Otazu Chardonnay 2015 – Otazu joined Vino de Pago in 2008, becoming the third estate from Navarra to do so. They focus on Cabernet Sauvignon/Tempranillo blends for their red wines and Chardonnay for their whites. Otazu Chardonnay 2015 is a young, fresh and ripe style of Chardonnay with no oak contact but still a good 14% ABV. Expect good acidity and tropical fruit flavours in the style of warm-climate Chardonnay
Finca Terrerazo 2014 – A winery from the Valencia area that joined the appellation in 2010, El Terrerazo focuses on local grape varieties such as Bobal and Merseguera grown at high altitudes of around 850m above sea level. This, combined with the continental climate produces small volumes of very intense grapes, including their signature; old vine Bobal. Finca Terrerazo 2014 is a 100% Bobal wine, aged for 21 months in French oak and built to last. Expect lots of powerful, bright berry and cherry fruit over significant oak influence and spice.
Serendipia 2013 – Pago de Aylés is currently the only winery present in the appellation from Carinena, a wine producing region in the old kingdom of Aragon, south-east of Rioja and Navarra. The winery has two very different production portfolios, with one focusing heavily on using the name of Pago de Aylés as a marketing tool and the other labelled after Arabic fables. We will be focusing on the latter, with Serendipia coming from an Arabic Fairy Tale concerning the three Princes of ‘Sip’ – Grenache, Merlot and Syrah as single varietal wines, in this instance. Expect ripe fruit aromas, powerful pepper spice and some sweet American oak to round it off.
Arínzano La Casona 2008 – Arinzano was the first Vino de Pago from Navarra, or indeed in the North of Spain, sometime they celebrate quite enthusiastically on their website. The estate is very large with over 120 hectares given to Vino de Pago wines, mainly focused around indigenous varieties with smaller proportions of French varieties blended in. This is the case with Arinzano La Casona, with a more traditional blend of 75% Tempranillo and 25% Merlot with 14 months of ageing in French oak; actually quite a popular blend in regions such as Ribera del Duero. Expect plummy fruits, chocolate and some spicy tobacco flavours after 7 years in bottle.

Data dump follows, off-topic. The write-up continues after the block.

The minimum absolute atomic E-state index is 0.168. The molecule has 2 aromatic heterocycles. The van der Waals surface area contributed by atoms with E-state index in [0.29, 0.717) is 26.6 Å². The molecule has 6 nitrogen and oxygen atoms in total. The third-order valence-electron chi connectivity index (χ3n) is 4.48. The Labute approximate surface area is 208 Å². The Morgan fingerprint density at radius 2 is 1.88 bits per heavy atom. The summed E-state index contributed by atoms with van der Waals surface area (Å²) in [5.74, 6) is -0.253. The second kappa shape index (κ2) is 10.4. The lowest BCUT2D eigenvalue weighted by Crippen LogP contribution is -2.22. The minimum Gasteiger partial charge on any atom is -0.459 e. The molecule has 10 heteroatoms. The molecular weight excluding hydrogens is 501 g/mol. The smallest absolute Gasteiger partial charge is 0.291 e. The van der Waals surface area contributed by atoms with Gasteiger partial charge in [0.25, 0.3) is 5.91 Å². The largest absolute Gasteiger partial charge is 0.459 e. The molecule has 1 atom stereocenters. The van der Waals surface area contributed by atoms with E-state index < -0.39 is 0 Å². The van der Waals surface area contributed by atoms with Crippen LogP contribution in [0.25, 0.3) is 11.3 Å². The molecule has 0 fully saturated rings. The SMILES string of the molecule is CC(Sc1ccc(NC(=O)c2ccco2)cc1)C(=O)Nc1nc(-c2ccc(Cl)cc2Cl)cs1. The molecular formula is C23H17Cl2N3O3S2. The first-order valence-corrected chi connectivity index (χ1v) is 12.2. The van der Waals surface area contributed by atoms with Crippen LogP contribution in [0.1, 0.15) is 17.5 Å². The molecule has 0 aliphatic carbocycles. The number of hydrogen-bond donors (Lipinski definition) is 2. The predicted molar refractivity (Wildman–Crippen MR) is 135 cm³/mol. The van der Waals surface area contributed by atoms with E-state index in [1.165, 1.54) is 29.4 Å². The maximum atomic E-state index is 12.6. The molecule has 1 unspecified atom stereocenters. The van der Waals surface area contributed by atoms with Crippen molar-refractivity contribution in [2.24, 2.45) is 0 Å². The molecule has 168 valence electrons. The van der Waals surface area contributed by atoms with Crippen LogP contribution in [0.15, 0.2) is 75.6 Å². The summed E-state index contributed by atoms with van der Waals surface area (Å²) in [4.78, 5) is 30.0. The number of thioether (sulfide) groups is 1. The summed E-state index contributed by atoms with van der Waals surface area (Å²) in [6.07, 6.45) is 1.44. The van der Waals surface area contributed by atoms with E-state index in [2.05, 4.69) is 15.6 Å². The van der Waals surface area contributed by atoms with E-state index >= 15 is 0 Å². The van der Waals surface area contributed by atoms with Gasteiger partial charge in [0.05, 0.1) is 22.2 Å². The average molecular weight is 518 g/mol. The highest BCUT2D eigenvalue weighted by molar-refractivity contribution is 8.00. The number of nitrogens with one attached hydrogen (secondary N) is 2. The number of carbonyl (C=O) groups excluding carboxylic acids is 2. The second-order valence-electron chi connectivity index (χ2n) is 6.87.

Marqués de Griñón Emeritus 2010 – This is where it all started. Dominio de Valdepusa was the first estate to be granted Vino de Pago certification in 2003 and they have gone on to become arguably the most famous of them all. Located near Toledo in Castilla y La Mancha, they focus heavily on international Bordeaux varietals, often blended together in traditional proportions, albeit with the twist of the Spanish climate. We’re going to finish the evening with their flagship wine; Emeritus 2010. Cabernet Sauvignon, Syrah and Petit Verdot are vinified separately prior to spending 22 months getting to know one another in French oak. A powerful, spicy and fruit forward wine in youth, this could last a decade or two quite happily, although I know of one particular bottle that won’t make it past this Thursday!
The line-up is ready, the table is set and we’re ready to drink our way through these 5 delicious wines as we continue our exploration of the world of wine in Barcelona, Spain. The tasting is fully booked but if you live in Barcelona and would like to come along one evening, check out our wine-tasting group on Meet-up. The next newsletter will be going out on the 1st November along with the wine tastings for that month. Happy drinking and I hope to see you soon!